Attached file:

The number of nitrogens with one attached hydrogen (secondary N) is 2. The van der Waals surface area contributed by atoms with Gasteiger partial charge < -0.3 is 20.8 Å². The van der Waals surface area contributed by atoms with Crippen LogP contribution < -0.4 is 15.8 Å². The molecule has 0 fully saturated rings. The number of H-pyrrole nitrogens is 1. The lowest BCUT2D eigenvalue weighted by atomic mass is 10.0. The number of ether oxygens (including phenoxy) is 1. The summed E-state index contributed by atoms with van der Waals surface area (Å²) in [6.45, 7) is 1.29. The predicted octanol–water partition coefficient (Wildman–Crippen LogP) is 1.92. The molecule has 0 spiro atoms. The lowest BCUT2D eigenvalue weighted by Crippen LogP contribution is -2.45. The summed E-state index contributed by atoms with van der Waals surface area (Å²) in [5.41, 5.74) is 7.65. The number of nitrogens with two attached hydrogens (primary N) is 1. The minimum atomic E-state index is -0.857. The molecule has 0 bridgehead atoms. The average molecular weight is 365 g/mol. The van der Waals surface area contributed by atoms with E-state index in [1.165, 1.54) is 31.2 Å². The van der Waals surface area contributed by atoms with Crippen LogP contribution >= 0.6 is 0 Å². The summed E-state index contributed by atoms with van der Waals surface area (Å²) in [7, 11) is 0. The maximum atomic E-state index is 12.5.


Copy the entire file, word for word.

The number of nitrogens with one attached hydrogen (secondary N) is 2. The van der Waals surface area contributed by atoms with Gasteiger partial charge < -0.3 is 20.8 Å². The van der Waals surface area contributed by atoms with Crippen LogP contribution < -0.4 is 15.8 Å². The molecule has 0 fully saturated rings. The number of H-pyrrole nitrogens is 1. The lowest BCUT2D eigenvalue weighted by atomic mass is 10.0. The number of ether oxygens (including phenoxy) is 1. The summed E-state index contributed by atoms with van der Waals surface area (Å²) in [6.45, 7) is 1.29. The predicted octanol–water partition coefficient (Wildman–Crippen LogP) is 1.92. The molecule has 0 spiro atoms. The lowest BCUT2D eigenvalue weighted by Crippen LogP contribution is -2.45. The summed E-state index contributed by atoms with van der Waals surface area (Å²) in [5.41, 5.74) is 7.65. The number of nitrogens with two attached hydrogens (primary N) is 1. The minimum atomic E-state index is -0.857. The molecule has 0 bridgehead atoms. The average molecular weight is 365 g/mol. The van der Waals surface area contributed by atoms with E-state index in [1.165, 1.54) is 31.2 Å². The van der Waals surface area contributed by atoms with Crippen LogP contribution >= 0.6 is 0 Å². The summed E-state index contributed by atoms with van der Waals surface area (Å²) in [7, 11) is 0. The maximum atomic E-state index is 12.5.